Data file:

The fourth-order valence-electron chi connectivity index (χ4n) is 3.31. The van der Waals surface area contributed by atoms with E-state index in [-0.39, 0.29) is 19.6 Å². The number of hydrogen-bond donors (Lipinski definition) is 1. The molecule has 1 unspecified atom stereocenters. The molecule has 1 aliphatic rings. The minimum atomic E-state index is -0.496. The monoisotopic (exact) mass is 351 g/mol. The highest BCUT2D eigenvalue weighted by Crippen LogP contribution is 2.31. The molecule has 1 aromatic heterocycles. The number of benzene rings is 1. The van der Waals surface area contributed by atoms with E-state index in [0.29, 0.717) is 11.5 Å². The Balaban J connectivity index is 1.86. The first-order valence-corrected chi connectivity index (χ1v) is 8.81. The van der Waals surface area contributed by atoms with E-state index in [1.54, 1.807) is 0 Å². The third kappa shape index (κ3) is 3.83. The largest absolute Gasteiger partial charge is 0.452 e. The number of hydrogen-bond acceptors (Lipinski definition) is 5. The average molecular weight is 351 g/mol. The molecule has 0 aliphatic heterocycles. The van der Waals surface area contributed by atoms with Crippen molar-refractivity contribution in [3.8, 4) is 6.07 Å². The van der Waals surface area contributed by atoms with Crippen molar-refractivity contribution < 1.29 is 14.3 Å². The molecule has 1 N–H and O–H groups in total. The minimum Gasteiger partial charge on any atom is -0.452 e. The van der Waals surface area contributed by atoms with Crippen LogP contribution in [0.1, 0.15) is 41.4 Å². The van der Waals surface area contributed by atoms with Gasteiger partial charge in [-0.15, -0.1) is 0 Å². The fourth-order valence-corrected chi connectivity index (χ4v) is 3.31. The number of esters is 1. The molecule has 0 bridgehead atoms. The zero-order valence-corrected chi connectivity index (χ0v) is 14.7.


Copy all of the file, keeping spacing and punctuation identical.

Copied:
The fourth-order valence-electron chi connectivity index (χ4n) is 3.31. The van der Waals surface area contributed by atoms with E-state index in [-0.39, 0.29) is 19.6 Å². The number of hydrogen-bond donors (Lipinski definition) is 1. The molecule has 1 unspecified atom stereocenters. The molecule has 1 aliphatic rings. The minimum atomic E-state index is -0.496. The monoisotopic (exact) mass is 351 g/mol. The highest BCUT2D eigenvalue weighted by Crippen LogP contribution is 2.31. The molecule has 1 aromatic heterocycles. The number of benzene rings is 1. The van der Waals surface area contributed by atoms with E-state index in [0.29, 0.717) is 11.5 Å². The Balaban J connectivity index is 1.86. The first-order valence-corrected chi connectivity index (χ1v) is 8.81. The van der Waals surface area contributed by atoms with E-state index in [1.54, 1.807) is 0 Å². The third kappa shape index (κ3) is 3.83. The largest absolute Gasteiger partial charge is 0.452 e. The number of hydrogen-bond acceptors (Lipinski definition) is 5. The average molecular weight is 351 g/mol. The molecule has 0 aliphatic heterocycles. The van der Waals surface area contributed by atoms with Crippen molar-refractivity contribution in [3.8, 4) is 6.07 Å². The van der Waals surface area contributed by atoms with Crippen molar-refractivity contribution < 1.29 is 14.3 Å². The molecule has 1 N–H and O–H groups in total. The minimum Gasteiger partial charge on any atom is -0.452 e. The van der Waals surface area contributed by atoms with Crippen LogP contribution in [0.1, 0.15) is 41.4 Å². The van der Waals surface area contributed by atoms with Gasteiger partial charge in [-0.15, -0.1) is 0 Å². The fourth-order valence-corrected chi connectivity index (χ4v) is 3.31. The number of esters is 1. The molecule has 0 bridgehead atoms. The zero-order valence-corrected chi connectivity index (χ0v) is 14.7.